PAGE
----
April 2018 Published in Forbes
For many people, the term artificial intelligence (AI) might be associated with dystopian images of cyborgs and super-human machines. Indeed, many fear that technology will ultimately take over the human race, rendering us essentially obsolete.
But let’s not get ahead of ourselves. AI is an intelligent technology. However, it is far removed from living up to these kinds of scaremongering predictions being cast around by the media.
Cynics will point towards research, which suggests otherwise. What about the University of Oxford study, which predicts that 47% of jobs within developed nations will disappear in the next 25 years due to the proliferation of new technologies?
There’s no denying that AI will permeate wide segments of daily life and have a huge impact on many industries. That said, the outcome of man and machine working together to reach a common goal is a positive one, rather than one to be feared.
Humans will not be replaced
If you take any lesson away from this post, let it be this – humans will not be replaced.
Those concerned about the future of work need only look to a recent World Economic Forum study, which suggests that 133 million new roles will emerge globally over the next five years due to machines. The fourth industrial revolution is not dissimilar to historical technological advancements, whereby new roles were created that people at the time would not have ever dreamed of (in the 1970’s, for instance, the concept of a graphic designer would have been foreign to most).
Additionally, it’s worth remembering that humans possess certain traits and qualities that cannot be replaced. For one, unlike machines, humans are able to use rationale to consider the needs of individuals. This is what stops us from discriminating against certain groups during hiring processes, which is something that AI has been shown to struggle with as a result of deeply ingrained biases (Amazon’s recent use of a recruiting engine, which discriminated against women, is a prolific example of this).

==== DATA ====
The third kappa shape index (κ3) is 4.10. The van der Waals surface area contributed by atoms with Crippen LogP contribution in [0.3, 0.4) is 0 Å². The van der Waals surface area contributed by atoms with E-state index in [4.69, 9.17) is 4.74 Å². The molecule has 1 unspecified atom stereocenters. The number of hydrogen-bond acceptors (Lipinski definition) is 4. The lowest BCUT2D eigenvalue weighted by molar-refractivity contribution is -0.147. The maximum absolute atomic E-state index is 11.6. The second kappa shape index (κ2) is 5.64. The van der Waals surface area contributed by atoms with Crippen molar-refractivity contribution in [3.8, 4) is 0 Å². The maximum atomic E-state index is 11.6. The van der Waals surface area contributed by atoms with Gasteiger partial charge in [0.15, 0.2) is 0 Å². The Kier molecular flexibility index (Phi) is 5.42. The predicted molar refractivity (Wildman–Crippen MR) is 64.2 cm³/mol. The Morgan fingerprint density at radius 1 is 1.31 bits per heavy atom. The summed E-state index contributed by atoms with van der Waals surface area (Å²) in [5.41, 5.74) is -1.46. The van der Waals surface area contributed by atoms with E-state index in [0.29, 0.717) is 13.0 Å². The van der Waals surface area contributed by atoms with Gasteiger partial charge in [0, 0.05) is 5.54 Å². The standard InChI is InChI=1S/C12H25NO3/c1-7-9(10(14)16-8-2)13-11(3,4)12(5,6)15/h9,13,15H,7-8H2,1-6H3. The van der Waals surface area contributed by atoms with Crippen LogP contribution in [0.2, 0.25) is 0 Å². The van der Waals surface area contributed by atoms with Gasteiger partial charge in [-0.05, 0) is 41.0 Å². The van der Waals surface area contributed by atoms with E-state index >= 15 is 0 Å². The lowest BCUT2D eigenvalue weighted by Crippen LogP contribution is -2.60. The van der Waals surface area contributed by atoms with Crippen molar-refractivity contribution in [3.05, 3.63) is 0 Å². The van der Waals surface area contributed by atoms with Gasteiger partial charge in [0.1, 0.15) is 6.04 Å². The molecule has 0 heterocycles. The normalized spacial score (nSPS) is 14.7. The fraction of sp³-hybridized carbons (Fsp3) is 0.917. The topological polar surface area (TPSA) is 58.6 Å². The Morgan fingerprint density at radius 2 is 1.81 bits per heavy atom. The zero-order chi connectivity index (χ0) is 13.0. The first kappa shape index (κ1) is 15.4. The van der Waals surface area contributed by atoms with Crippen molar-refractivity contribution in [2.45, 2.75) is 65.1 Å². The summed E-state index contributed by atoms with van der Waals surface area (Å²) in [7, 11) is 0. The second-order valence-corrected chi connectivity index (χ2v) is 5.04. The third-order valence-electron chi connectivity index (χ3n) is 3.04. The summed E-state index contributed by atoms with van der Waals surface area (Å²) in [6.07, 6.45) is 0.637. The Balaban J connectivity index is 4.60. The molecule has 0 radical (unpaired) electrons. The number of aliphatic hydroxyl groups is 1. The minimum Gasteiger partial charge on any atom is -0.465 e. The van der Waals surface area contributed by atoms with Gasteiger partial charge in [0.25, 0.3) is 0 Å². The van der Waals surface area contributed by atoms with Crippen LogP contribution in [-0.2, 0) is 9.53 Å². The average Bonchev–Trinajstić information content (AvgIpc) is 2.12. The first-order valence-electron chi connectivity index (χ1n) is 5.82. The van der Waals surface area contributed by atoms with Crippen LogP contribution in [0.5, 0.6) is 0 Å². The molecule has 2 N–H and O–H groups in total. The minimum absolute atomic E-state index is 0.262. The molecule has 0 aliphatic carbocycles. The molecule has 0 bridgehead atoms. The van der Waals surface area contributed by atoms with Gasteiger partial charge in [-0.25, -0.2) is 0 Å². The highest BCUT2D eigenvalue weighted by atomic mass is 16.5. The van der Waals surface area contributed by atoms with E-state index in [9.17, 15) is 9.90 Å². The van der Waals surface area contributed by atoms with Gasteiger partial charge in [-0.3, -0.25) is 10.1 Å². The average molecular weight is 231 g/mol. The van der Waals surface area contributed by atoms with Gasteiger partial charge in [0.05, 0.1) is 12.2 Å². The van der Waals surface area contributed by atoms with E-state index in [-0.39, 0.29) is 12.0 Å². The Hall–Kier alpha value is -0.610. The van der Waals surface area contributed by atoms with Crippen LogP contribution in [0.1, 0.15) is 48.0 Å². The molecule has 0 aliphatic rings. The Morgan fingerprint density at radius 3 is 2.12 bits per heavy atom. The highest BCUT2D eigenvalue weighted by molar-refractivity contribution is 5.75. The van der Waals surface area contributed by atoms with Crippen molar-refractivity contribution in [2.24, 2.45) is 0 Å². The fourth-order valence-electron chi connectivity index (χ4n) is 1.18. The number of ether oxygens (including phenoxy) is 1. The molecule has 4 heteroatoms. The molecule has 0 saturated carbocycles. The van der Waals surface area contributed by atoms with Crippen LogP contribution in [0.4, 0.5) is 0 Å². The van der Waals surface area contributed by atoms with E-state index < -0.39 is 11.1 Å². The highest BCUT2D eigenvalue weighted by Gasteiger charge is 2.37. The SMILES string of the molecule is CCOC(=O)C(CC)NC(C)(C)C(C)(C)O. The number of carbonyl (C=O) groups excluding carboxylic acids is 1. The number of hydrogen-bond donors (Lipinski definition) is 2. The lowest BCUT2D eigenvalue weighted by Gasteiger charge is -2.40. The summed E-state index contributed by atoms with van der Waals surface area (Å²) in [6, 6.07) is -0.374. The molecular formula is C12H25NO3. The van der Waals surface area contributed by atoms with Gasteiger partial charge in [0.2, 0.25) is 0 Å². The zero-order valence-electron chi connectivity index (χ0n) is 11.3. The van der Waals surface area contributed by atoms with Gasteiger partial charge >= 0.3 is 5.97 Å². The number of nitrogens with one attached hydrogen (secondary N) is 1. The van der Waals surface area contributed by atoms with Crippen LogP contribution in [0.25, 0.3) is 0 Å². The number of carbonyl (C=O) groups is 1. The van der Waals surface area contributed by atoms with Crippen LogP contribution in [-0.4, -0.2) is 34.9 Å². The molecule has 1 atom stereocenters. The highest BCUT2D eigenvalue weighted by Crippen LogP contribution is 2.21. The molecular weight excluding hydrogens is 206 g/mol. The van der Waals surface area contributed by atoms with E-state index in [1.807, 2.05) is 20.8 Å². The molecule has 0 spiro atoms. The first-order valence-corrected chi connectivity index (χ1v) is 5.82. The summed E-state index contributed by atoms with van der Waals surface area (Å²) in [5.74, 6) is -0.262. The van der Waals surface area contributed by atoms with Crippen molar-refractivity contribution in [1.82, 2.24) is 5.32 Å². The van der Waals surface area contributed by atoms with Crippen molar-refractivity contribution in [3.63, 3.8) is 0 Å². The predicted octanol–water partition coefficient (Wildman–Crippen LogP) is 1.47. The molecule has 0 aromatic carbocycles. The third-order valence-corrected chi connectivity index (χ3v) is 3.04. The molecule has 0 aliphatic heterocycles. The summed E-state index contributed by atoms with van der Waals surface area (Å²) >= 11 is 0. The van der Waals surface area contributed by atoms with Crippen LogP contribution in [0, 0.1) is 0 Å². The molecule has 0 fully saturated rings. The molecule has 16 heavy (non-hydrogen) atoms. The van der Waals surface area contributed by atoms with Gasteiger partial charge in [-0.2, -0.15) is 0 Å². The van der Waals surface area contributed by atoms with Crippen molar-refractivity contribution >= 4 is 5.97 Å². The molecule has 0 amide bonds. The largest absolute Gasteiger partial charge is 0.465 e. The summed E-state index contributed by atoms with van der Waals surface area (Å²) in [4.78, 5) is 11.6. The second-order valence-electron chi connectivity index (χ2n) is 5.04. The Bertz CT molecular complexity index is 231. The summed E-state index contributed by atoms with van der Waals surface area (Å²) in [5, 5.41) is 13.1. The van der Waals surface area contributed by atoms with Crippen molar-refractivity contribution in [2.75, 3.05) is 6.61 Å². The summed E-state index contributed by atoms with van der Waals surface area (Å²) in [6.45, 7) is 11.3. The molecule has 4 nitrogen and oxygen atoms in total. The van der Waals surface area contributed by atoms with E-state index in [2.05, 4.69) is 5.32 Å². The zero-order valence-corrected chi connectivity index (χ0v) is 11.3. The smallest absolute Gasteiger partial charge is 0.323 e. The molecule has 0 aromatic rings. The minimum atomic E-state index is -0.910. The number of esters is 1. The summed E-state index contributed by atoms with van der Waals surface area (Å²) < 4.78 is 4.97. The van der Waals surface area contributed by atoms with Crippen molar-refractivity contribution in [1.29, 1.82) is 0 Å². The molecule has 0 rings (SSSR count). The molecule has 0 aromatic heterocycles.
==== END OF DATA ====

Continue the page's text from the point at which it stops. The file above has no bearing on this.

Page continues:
How will we collaborate?
The overarching point is that the future will be one where machines are working with humanity, and not against it.
We already know some key benefits of AI – its ability to automate repetitive tasks is a godsend forthose who work with data, allowing people to focus their attention on more rewarding responsibilities.
Beyond simply making us more efficient, AI can also make us much more effective. Take cyber security as an example. A recent study found that when an AI platform and human being work together, the rate of accurate cyberattack recognition increases. This is because the machine is able to sift through mounds of data and flag potential issues, while the human expert is on hand to identify anomalies and abnormalities to make the final decision.
Although it might seem counter-intuitive, AI can also help us be more creative and innovative: two immutably human characteristics. Autodesk’s Dreamcatcher AI, for instance, allows designers to provide certain parameters to the programme, along with characteristics that they might find beneficial or attractive, and the technology generates a multitude of design options for the designer to consider. This allows the designer to broaden their horizons and consider option that they might not have originally thought about.
Working hand in hand, there is no limit to what human and machine can achieve. So, while AI might not cause the apocalypse, we can be certain that it will revolutionise the world of work as we know it.